The JIIA is not a left-wing outfit. On the contrary, the Ministry of Foreign Affairs has long sponsored and funded the organization. But when the Commentary section on the JIIA website ran a piece by section manager Masaru Tamamoto that seemed mildly critical of Japan’s hang-up over Yasukuni Shrine, Koizumi and Sankei went ballistic.
Why was a government-funded organization being allowed to propagate this kind of anti-Japan libel, they roared. Tamamoto was promptly fired, and the JIIA was forced to apologize. David McNeill wrote criticizing Komori for this blatant denial of press freedom, and warned against rising nationalistic power in Japan in Number 1 Shimbun, as did others both in Japan and the U.S. But both Komori and Sankei were unrepentant. Sankei also refused to publish any rebuttals. Komori then set about counterattacking the critics, demanding from them the rebuttal freedom that he and his newspaper had denied them.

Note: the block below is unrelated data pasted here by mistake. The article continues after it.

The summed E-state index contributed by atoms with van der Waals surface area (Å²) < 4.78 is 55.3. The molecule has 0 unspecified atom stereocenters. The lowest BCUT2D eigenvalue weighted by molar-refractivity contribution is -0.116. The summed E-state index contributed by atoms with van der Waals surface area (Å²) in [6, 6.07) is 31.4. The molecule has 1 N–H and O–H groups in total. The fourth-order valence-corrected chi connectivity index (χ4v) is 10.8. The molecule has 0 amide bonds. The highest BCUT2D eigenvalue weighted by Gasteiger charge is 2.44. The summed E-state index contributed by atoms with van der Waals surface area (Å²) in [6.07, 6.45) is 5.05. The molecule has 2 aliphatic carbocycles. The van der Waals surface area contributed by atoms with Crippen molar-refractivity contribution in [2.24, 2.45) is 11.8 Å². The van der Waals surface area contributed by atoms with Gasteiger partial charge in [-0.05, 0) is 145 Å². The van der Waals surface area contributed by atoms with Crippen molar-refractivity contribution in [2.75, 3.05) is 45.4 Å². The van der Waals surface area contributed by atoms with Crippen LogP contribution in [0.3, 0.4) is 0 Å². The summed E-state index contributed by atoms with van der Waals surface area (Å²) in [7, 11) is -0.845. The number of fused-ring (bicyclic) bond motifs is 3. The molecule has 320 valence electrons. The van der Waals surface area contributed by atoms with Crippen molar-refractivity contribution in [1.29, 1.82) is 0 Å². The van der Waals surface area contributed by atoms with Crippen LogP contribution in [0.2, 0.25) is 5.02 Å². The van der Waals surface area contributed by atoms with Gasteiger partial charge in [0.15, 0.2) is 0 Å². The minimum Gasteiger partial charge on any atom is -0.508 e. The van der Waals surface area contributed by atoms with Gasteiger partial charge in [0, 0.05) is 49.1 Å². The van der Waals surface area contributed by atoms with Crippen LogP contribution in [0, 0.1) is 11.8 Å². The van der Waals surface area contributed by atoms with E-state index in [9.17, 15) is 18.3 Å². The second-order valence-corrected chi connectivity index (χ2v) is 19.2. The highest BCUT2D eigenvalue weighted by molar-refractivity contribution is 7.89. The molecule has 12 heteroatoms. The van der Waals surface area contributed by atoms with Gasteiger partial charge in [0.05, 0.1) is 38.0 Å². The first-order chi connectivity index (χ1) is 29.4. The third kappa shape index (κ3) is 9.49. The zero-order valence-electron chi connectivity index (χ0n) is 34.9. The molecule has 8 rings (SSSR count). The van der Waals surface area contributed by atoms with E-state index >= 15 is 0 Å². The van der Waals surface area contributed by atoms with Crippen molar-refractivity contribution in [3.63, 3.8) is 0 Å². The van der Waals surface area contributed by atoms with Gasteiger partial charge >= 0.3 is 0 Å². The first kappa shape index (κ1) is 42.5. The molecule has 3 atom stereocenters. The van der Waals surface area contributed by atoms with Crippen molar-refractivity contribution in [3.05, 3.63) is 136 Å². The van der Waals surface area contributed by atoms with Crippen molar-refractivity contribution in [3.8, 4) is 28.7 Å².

SACKING THE FORUM
Part of Komori’s counterattack was an equally vicious and lengthy assault on the NBR Japan Forum. The impetus seems to be that the Forum had given space to one of Komori’s most effective critics, Steven Clemons, the vice president of the New America Foundation, who warned of “1930s-style censorship” in an article headlined “Japan’s Right-Wingers Are Out of Control.”
The Forum was accused of being a nest of Japan-hating liberals. Since it carries contributions by a range of FCCJ members – including Sam Jameson, Bob Neff, Joel Legendre-Koizumi and myself – maybe the time has come to respond with a few details. Let me start with the obvious fact that the NBR Japan Forum is utterly unlikely to be a haven for Japan-hating liberals.